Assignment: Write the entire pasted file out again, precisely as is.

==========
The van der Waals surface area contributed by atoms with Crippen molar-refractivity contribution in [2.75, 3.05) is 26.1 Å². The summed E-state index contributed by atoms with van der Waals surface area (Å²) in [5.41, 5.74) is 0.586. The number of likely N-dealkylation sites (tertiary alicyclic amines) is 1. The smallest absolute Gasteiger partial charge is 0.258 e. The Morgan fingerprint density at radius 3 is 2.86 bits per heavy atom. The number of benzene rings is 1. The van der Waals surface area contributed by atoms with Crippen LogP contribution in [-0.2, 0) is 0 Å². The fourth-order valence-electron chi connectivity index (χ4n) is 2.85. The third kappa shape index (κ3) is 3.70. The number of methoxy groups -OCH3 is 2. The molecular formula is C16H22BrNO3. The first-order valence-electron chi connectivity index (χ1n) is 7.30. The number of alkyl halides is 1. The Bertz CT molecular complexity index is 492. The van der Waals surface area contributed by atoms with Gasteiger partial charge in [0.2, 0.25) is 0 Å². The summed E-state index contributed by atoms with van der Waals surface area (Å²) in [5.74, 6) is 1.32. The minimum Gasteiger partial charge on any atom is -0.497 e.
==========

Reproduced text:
The van der Waals surface area contributed by atoms with Crippen molar-refractivity contribution in [2.75, 3.05) is 26.1 Å². The summed E-state index contributed by atoms with van der Waals surface area (Å²) in [5.41, 5.74) is 0.586. The number of likely N-dealkylation sites (tertiary alicyclic amines) is 1. The smallest absolute Gasteiger partial charge is 0.258 e. The Morgan fingerprint density at radius 3 is 2.86 bits per heavy atom. The number of benzene rings is 1. The van der Waals surface area contributed by atoms with Crippen LogP contribution in [-0.2, 0) is 0 Å². The fourth-order valence-electron chi connectivity index (χ4n) is 2.85. The third kappa shape index (κ3) is 3.70. The number of methoxy groups -OCH3 is 2. The molecular formula is C16H22BrNO3. The first-order valence-electron chi connectivity index (χ1n) is 7.30. The number of alkyl halides is 1. The Bertz CT molecular complexity index is 492. The van der Waals surface area contributed by atoms with Gasteiger partial charge in [0.2, 0.25) is 0 Å². The summed E-state index contributed by atoms with van der Waals surface area (Å²) in [5.74, 6) is 1.32. The minimum Gasteiger partial charge on any atom is -0.497 e.